Dreams have been objects of boundless fascination and mystery for humankind since the beginning
of time. These nocturnal vivid images seem to arise from some source other than our ordinary
conscious mind. They contain a mixture of elements from our own personal identity which we
recognize as familiar along with a quality of `otherness' in the dream images that carries a
sense of the strange and eerie. The bizarre and nonsensical characters and plots in dreams
point to deeper meanings and contain rational and insightful comments on our waking situations
and emotional experiences.

The ancients thought that dreams were messages from the gods.

The cornerstone of Sigmund Freud's infamous psychoanalysis is the interpretation of dreams.
Freud called dream-interpretation the "via reggia," or the "royal road" to the unconscious, and
it is his theory of dreams that has best stood the test of time over a period of more than
seventy years (Many of Freud's other theories have been disputed in recent years).

Freud reportedly admired Aristotle's assertion that dreaming is the activity of the mind during
sleep (Fine, 1973). It was perhaps the use of the term activity that Freud most appreciated in
this brief definition for, as his understanding of the dynamics of dreaming increased, so did
the impression of ceaseless mental activity differing in quality from that of ordinary waking
life (Fine, 1973). In fact, the quality of mental activity during sleep differed so radically
from what we take to be the essence of mental functioning that Freud coined the term "Kingdom
of the Illogical" to describe that realm of the human psyche. This technique of
dream-interpretation allowed him to penetrate (Fine, 1973).

We dream every single night whether it stays with us or not. It is a time when "our minds bring
together material which is kept apart during out waking hours" (Anonymous, 1991). As Erik Craig
said while we dream we entertain a wider range of human possibilities then when awake; the
"open house" of dreaming is less guarded (Craig, 1992).

Superficially, we are all convinced that we know just what a "dream" is. But the most cursory
investigation into the dream's essence suggests that after describing it as a mental something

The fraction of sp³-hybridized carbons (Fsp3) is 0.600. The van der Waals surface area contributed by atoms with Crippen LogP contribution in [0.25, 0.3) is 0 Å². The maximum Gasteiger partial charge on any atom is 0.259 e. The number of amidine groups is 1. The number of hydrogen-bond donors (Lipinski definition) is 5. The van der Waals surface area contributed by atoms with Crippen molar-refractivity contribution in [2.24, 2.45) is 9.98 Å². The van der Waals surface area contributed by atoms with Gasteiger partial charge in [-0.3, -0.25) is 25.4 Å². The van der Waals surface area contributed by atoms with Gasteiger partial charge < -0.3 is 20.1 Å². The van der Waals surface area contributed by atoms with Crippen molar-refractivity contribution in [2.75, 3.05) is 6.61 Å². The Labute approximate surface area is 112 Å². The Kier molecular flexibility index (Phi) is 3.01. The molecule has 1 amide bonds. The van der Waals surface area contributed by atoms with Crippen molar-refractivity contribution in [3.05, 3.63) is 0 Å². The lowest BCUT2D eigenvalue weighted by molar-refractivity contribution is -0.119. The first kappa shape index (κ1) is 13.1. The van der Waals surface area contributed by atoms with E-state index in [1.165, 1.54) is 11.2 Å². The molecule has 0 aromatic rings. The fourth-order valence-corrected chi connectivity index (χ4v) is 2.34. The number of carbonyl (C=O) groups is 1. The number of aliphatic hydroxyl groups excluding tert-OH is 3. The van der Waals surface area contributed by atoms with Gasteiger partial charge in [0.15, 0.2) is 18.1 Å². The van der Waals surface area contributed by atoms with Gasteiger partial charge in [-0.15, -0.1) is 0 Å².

which we have while sleeping," and perhaps, in accord with experiments currently being carried
out in connection with the physiological accompaniments of dreaming, such as Rapid-Eye
Movements (REM), the various stages and depths of dream activity as reflected in changing rates
of our vital signs (pulse-rate, heart-beat, brain-waves), and the time of the night when
various kinds of dreams occur, we come up against what the philosopher Immanuel Kant called the
"Ding-An-Sich" ('thing-in-itself'), and find ourselves unable to penetrate further into the
hidden nature of this universal human experience (Fromm, 1980).

It has been objected on more than one occasion that we in fact have no knowledge of the dreams
that we set out to interpret, or, speaking more correctly, that we have no guarantee that we
know them as they actually occurred. In the first place, what we remember of a dream and what
we exercise our interpretative arts upon has been mutilated by the untrustworthiness of our
memory, which seems incapable of retaining a dream and may have lost precisely the most
important parts of its content. It quite frequently happens that when we seek to turn our
attention to one of our dreams, we find ourselves regretting the fact that we can remember
nothing but a single fragment, which itself has much uncertainty. Secondly, there is every
reason to suspect that our memory of dreams is not only fragmentary but inaccurate and
falsified. On the one hand it may be doubted whether what we dreamt was really as hazy as our
recollection of it, and on the other hand it may also be doubted whether in attempting to
reproduce it we do not fill in what was never there, or what was forgotten (Freud, pg.512).

Dream accounts are public verbalization and as public performances, dream accounts resemble the
anecdotes people use to give meaning to their experience, to entertain friends and to give or
get a form of satisfaction ( Erdelyi, 35 ).

In order to verbalize the memory of a dream that there are at least three steps one must take.
First putting a recollected dream into words requires labeling categories, and labeling
categories involves interpretation. Next since the dream is multimodal, putting them into words
requires the collapsing of visual and auditory imagery into words. Finally since dreams are
dramatizations narrating a dream is what linguist call a performance or demonstration and the
rule, "